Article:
D.C.'s Lynch wins silver on parallel bars 1st African-American male to medal in gymnastics

Atlanta Olympics

July 30, 1996|By Bill Glauber | Bill Glauber,SUN STAFF

ATLANTA THE ASSOCIATED PRESS CONTRIBUTED TO THIS ARTICLE. — ATLANTA -- Ten minutes to go. The callus was about to pop. But gymnast Jair Lynch of Washington had no time to wait last night.

It was the Summer Olympics. His last event, the parallel bars. And his last chance to win a medal.

So he took out a razor, sliced off the callus, stanched the blood, and went for the medal. And he got it.

Lynch claimed the silver in the parallel bars, giving the U.S. men their only medal at the Summer Games. He also became the first African-American man to claim an Olympic gymnastics medal.

"I think I've been breaking barriers throughout my career," Lynch said. "Hopefully, what I've done will help other athletes.

"Seeing people like myself, others can make a splash in the sport. I didn't play football or basketball. You can make a difference in this sport."

Lynch made a difference last night, ignoring the blood and the pain to gain a score of 9.825 and finish behind Rstam Sharipov of Ukraine (9.837). Vitaly Scherbo of Belarus was third.

Lynch said he thought he had the event won, and dropped to his knee when his score was posted.

"I thought I'd get a 9.850," he said. "But I'm satisfied with the silver. I did something I wasn't supposed to do."

Scherbo looked as if he might get his record-tying seventh gold after his parallel bars routine. As he finished, he threw his arms into the air and screamed, "Yeah!"

But Sharipov topped Scherbo on the next routine. Scherbo congratulated Sharipov, then walked off, clasping his hands behind his head.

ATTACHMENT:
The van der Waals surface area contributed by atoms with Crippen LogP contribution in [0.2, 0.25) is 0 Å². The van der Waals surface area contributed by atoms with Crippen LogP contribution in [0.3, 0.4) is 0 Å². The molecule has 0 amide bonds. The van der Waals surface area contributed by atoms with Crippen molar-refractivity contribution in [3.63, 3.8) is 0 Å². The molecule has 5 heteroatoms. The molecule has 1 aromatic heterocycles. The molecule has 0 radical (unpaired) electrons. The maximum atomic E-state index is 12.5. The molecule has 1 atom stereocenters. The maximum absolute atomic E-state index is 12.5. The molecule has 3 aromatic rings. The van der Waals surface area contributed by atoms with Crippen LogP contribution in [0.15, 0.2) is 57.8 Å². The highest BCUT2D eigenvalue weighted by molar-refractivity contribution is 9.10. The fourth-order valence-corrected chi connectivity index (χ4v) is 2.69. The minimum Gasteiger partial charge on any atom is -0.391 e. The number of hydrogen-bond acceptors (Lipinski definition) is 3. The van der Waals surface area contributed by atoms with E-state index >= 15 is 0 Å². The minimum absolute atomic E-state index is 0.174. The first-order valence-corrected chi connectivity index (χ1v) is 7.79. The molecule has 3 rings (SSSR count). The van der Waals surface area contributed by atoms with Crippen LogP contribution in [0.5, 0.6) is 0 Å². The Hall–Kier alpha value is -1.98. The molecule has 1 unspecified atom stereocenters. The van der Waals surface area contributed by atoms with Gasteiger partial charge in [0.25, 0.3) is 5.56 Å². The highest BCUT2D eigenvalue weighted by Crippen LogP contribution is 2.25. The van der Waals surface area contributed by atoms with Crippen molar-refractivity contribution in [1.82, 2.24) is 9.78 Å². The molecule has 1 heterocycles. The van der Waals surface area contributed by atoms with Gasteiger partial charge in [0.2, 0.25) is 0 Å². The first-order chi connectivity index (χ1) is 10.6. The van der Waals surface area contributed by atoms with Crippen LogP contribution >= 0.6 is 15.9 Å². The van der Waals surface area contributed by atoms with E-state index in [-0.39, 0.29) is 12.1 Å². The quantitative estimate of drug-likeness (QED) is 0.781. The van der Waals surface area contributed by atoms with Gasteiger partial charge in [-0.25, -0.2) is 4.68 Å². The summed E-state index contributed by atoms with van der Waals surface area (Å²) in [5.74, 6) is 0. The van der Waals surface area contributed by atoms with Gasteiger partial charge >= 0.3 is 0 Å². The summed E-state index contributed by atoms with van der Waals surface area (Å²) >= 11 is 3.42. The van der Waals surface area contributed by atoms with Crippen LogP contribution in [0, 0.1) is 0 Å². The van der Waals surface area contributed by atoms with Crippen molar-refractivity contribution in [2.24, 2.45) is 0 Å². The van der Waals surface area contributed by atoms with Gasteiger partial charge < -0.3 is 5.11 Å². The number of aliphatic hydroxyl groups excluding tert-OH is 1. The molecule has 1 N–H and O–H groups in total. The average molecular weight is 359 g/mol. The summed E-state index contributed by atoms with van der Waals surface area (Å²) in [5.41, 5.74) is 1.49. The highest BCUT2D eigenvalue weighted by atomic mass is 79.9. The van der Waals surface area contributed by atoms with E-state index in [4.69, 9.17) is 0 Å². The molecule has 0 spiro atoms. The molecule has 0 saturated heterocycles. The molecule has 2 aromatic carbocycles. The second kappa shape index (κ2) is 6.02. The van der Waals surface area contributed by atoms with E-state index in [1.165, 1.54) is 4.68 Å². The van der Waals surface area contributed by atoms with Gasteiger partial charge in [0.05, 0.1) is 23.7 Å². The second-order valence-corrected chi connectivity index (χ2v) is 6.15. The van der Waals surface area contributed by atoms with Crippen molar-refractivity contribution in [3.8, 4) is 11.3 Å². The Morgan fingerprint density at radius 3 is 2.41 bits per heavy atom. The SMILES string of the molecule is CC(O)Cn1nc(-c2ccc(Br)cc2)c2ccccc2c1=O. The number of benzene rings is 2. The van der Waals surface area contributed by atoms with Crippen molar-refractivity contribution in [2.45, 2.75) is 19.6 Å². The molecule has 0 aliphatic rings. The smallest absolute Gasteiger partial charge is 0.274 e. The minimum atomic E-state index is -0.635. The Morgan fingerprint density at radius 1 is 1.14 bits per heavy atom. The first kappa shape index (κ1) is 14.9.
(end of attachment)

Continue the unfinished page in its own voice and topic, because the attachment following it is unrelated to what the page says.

Lynch said he will go back to work as a real estate developer with a California-based company. The son of a college professor and consultant to the World Bank, Lynch is devoted to boosting inner-city development.

Asked if he had a message for his friends in Washington, Lynch said: "Yes. I'm going to go to the White House, have some fun, and show this medal to everyone."

As expected, the rest of the men's competition turned into a free-for-all between athletes from the former Soviet Union.

Russia's Alexei Nemov, the all-around champion, won the gold in the vault, ahead of South Korea's Yeo Hong-Chul (silver) and Scherbo (bronze).

The crowd roared when Scherbo stepped onto the runway, but he showed no reaction, staring intently at the vault. He took off, his legs pumping as he flew down the runway before cartwheeling onto the takeoff board, pushing high off the vault and twisting 2 1/2 times.

His landing wasn't perfect as he took a slight hop, but the crowd still booed when his first score of 9.712 was posted. He clapped his hands together once as he prepared for his second vault.

Scherbo was off-center as he hit the vault on his second effort, nearly missing it. But he soared high, then windmilled his arms to save a solid landing. He acknowledged the crowd's cheer with a wave and a slight smile, smiling again as they booed his second score.

The 9.737 gave him a combined score of 9.724, good for third place.

Germany's Andreas Wecker got the gold in the horizontal bar. Bulgaria's Krasimir Dounev won the silver. The judges staged a three-way tie for the bronze between Scherbo, Fan Bin of China and Nemov.

Pub Date: 7/30/96

Baltimore Sun Articles
Please note the green-lined linked article text has been applied commercially without any involvement from our newsroom editors, reporters or any other editorial staff.